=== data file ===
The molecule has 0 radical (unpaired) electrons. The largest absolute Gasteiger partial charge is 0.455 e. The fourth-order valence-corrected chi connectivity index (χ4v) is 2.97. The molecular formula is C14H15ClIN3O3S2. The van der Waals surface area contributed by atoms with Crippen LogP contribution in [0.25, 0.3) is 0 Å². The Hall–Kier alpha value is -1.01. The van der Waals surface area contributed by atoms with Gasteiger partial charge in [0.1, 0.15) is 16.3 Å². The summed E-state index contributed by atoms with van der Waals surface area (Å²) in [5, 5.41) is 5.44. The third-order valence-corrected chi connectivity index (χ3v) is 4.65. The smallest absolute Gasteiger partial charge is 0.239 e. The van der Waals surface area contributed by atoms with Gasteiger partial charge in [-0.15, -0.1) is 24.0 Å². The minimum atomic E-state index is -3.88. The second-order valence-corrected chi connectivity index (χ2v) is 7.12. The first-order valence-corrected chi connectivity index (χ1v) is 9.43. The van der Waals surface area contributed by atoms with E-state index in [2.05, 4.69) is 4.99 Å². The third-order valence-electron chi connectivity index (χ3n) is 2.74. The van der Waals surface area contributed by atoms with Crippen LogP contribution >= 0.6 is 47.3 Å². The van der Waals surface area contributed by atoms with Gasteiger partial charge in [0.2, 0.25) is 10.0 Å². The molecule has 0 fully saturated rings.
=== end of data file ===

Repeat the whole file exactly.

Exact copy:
The molecule has 0 radical (unpaired) electrons. The largest absolute Gasteiger partial charge is 0.455 e. The fourth-order valence-corrected chi connectivity index (χ4v) is 2.97. The molecular formula is C14H15ClIN3O3S2. The van der Waals surface area contributed by atoms with Crippen LogP contribution in [0.25, 0.3) is 0 Å². The Hall–Kier alpha value is -1.01. The van der Waals surface area contributed by atoms with Gasteiger partial charge in [0.1, 0.15) is 16.3 Å². The summed E-state index contributed by atoms with van der Waals surface area (Å²) in [5, 5.41) is 5.44. The third-order valence-corrected chi connectivity index (χ3v) is 4.65. The smallest absolute Gasteiger partial charge is 0.239 e. The van der Waals surface area contributed by atoms with Gasteiger partial charge in [-0.15, -0.1) is 24.0 Å². The minimum atomic E-state index is -3.88. The second-order valence-corrected chi connectivity index (χ2v) is 7.12. The first-order valence-corrected chi connectivity index (χ1v) is 9.43. The van der Waals surface area contributed by atoms with E-state index in [2.05, 4.69) is 4.99 Å². The third-order valence-electron chi connectivity index (χ3n) is 2.74. The van der Waals surface area contributed by atoms with Crippen LogP contribution >= 0.6 is 47.3 Å². The van der Waals surface area contributed by atoms with Gasteiger partial charge in [0.2, 0.25) is 10.0 Å². The molecule has 0 fully saturated rings.